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  1. Thanks @Constabulary I’m drawing up my list of parts to buy for this machine from College Sewing, which include a new belt, bobbin winder and cotton stand. They looked at a Durkopp parts list to check availability & pricing, and a number of parts are not stocked or have very long lead times, if indeed they are still made. I did suggest this machine was very similar to Singer machines, but they wouldn’t guarantee any of the Singer parts fitted, and didn’t offer them. So I’ll take my chances I guess. I tried the feed dog screw from my Singer 211G166 and that fits, so I guess part #200106 from College sewing will be correct. The presser foot screw is also missing, but again the screw from my Singer fits, so I will order #201031 One of the screws that’s missing and causing problems is the bobbin case tension spring fixing screw. Whilst the bobbin case on my Singer looks almost identical, the tension spring fixing screw won’t fit the Durkopp bobbin case. It’s slightly too large in diameter. The other is the rear throat plate screw. This is the same size thread as the feed dog screws which fit, but obviously a different type of screw. Thanks again
  2. The 1mm & 2mm left hand bits arrived today. I drilled a short pilot first into the snapped thread, then went at it with the 2mm bit, and hoorah These left hand bits have gotten me out of a fair few sticks in the past, and they saved the day again! I'll source a replacement screw for the feed dog, and the bobbin, then start the process of timing the machine.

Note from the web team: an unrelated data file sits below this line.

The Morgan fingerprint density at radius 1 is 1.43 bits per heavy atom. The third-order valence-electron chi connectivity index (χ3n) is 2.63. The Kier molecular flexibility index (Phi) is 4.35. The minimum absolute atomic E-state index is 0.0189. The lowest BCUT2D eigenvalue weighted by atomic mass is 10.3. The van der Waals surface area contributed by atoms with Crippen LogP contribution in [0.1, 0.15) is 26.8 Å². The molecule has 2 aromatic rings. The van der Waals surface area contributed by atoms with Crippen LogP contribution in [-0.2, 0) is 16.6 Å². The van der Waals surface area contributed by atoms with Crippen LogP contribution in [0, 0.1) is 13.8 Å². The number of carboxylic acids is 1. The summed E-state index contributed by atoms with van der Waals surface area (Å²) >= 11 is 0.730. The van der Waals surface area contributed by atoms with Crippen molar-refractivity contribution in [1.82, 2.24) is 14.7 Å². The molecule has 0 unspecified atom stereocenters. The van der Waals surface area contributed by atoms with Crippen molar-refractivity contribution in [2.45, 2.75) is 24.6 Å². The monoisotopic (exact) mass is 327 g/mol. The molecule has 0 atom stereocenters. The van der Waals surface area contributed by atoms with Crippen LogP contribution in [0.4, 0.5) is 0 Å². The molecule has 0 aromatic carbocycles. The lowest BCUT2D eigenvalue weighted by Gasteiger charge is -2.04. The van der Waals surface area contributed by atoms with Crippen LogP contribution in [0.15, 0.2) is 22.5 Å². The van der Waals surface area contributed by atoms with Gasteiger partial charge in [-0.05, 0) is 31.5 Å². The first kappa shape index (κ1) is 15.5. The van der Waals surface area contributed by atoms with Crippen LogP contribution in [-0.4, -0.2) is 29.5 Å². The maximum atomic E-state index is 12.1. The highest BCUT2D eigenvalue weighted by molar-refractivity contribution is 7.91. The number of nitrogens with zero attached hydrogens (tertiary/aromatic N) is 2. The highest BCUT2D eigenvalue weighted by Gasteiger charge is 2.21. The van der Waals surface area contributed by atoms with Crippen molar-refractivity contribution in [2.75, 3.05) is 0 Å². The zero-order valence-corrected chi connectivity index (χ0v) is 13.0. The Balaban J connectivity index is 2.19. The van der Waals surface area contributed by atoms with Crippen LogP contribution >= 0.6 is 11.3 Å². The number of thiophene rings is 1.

3. The smallest I had was 3mm, which was too big, so I ordered some 1mm & 2mm bits yesterday. I've had good results with L/H bits before, so fingers crossed they work again!
  4. Thanks @DonInReno Some good ideas there! I really needed to get this feed bar out, it's just impossible to get decent access to the stuck thread with the feed bar in situ. So.... I removed the feed fork, simple enough. I then marked the feed drive rocking shaft for both rotation & lateral positioning where it is clamped. I then loosened the shaft clamp screws, and the grub screws for the two stop collars. I was then able to move the shaft to the left, and rotate it to gain access to the feed bar hinge screw and nut. Removing this screw released the feed bar. So now I need to contemplate removing the stuck thread! I will see if I have a small enough left-hand drill bit first!
  5. Thanks @Constabulary The top part of the hook looks OK I think, would there be a reason to replace it? A replacement through is very cheap, thanks for that! I checked for play between the fork & the cam, and there is hardly any play. I can't get a sheet of paper between the fork & the cam, so I guess this is some good news? The fork has the oil soaked felt to keep the two lubricated. As for the feed dog, I used an incorrect description above, I meant to say the feed dog is secured to the feed bar, not the feed fork. I can see the bar is secured with the feed bar hinge screw, one side of which is just accessible with a slotted head, but the other side (hexagonal nut head) is inaccessible. I tried to unscrew the hinge screw, without success so far. But now I see another problem... There isn't enough room to remove the hinge screw, either to the left or the right side, because it will hit the base casting before it can be removed given its length The only way I can see to remove the feed bar, is to remove the feed driving rock shaft first. Has anyone removed one of these feed bars? Thanks again